My husband is a scapegoat in his family. How to let go of toxic family members?

posted 2 months ago in Family
Post # 2
Member
4177 posts
Honey bee
  • Wedding: October 2017

afternoontea :  

That’s just it, you stick with the no contact. If they blow up his phone again, their number gets blocked, or, sent straight to voicemail.

Confronting them is useless. This dynamic has been there for decades (I’m assuming) and telling them to stop being toxic isn’t going to work.

Toxic people don’t give a damn that they hurt you. They tried to get HIM to apologize for THEIR behavior.

It’s painful, but with family like that, cutting them out is actually less painful than having them in your lives. It doesn’t seem that way at first, but it will be freeing to cut them out.

Has he been to counseling at all? That can help him work through all of the emotions he’s going to experience by cutting them out. You could go together as well so you can support each other in establishing no contact or strong boundaries.

For me, I had to go no contact for a while but eventually I was ready for limited contact after a few years

Post # 3
Member
2633 posts
Sugar bee
  • Wedding: May 2015 - St Peter\'s Church, East Maitland, and Bella Vista, Newcastle

They sound utterly horrendous, you poor things.  My advice would be to not think of it as no contact, but rather as a indefinite time out.  You need time to heal and recover from their awful treatment of you, so for now, block them on everything.  You’ll find, over time, that you are both much, much happier without them in your lives and when you’re not so sensitive about it all (and I don’t mean that being sensitive is a bad thing, just that at the moment you’re constantly on edge about what’s going to happen next, which is not a good state to be in) you will realise that the indefinite time out will turn into permanent no contact.  Something else that may help is thinking about any kids you might have in the future – do you want to see them treated they way you two are being treated? Because if not, stopping it now is really the only thing to do.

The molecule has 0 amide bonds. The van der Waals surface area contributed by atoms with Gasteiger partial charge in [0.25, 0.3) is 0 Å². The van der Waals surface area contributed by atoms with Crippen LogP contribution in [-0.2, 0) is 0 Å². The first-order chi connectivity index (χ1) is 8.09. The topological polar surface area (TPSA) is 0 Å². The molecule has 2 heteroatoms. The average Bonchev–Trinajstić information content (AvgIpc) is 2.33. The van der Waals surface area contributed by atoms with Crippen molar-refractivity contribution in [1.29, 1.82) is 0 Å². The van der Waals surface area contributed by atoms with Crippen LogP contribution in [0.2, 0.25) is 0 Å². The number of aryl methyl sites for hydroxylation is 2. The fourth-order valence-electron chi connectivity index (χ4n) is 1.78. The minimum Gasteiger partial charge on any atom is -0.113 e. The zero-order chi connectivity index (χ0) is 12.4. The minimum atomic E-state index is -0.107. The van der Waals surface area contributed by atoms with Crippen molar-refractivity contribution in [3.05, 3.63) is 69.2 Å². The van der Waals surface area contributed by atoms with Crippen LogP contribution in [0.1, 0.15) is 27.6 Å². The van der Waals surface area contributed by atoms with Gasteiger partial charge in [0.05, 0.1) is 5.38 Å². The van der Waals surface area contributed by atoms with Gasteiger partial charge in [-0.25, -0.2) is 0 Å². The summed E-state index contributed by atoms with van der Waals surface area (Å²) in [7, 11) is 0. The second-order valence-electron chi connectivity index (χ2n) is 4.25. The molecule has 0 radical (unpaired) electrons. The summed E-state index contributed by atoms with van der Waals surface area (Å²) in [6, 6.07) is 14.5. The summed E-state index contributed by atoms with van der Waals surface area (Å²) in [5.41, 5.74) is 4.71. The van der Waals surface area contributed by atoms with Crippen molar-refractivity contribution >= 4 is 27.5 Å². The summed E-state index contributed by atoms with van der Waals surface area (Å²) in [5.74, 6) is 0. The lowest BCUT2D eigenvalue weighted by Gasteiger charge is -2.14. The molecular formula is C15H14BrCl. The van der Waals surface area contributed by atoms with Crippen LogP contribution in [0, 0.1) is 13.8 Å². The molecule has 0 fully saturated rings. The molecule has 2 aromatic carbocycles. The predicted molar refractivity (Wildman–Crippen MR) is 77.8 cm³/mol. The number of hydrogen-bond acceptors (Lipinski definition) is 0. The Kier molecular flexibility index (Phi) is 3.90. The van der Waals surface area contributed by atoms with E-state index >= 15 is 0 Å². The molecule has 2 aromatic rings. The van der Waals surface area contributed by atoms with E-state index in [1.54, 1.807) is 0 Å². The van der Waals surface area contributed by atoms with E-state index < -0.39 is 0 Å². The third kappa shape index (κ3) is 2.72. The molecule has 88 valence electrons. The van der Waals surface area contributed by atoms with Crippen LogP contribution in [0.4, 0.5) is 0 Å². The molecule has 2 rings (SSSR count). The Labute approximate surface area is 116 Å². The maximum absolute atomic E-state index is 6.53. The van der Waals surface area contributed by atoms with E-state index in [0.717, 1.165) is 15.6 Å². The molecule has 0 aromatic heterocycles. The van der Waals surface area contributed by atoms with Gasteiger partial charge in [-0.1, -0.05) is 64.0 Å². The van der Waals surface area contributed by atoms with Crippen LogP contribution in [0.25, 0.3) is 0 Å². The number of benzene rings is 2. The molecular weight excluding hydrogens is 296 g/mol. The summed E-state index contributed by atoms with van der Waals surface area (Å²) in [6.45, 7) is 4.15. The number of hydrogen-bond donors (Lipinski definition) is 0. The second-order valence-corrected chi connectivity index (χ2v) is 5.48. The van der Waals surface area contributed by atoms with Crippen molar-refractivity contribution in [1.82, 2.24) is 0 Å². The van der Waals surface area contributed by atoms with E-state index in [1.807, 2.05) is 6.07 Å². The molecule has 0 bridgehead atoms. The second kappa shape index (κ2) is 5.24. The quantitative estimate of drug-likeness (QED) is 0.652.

Also, I think your husband would definitely benefit from some counseling to help him realise that the way his so-called family has treated him is not his fault and he has zero obligation to have them in his life and should not feel guilty about cutting them out.

Post # 4
Member
46757 posts
Honey Beekeeper
  • Wedding: November 1999

If the two of you can’t distance yourselves without help, get help. This is not normal behavior on their part, nor on your husband’s for allowing it.

Post # 5
Member
575 posts
Busy bee
  • Wedding: October 2019

You can’t win with people like that, and I would not be wasting time wondering how you could have done your wedding differently. 

They sound awful. I think minimum to no contact is key here for both of you

Post # 6
Member
9225 posts
Buzzing Beekeeper
  • Wedding: November 2010

afternoontea :  

Ok.  We get it. Your husband’s family is dreadful.  I believe you.

And there is not a snowball’s chance of that changing.  At least, not in this lifetime.  The family dynamics, dysfunctional though they may be, have endured for much longer than you have been in the picture.

You can save yourself a lot of upset if you stop looking for reasons for their behavior.  Did I say this wrong?  Should I have done that instead?  Know this, Bee:

It’s not about you.

It’s not really even about your husband.  It’s about maintaining the status quo of their own pathology.  There has been an upheaval (your marriage) and they’re scrambling for a way to manage the new dynamic.  As long as you were not technically part of the family, you were no threat.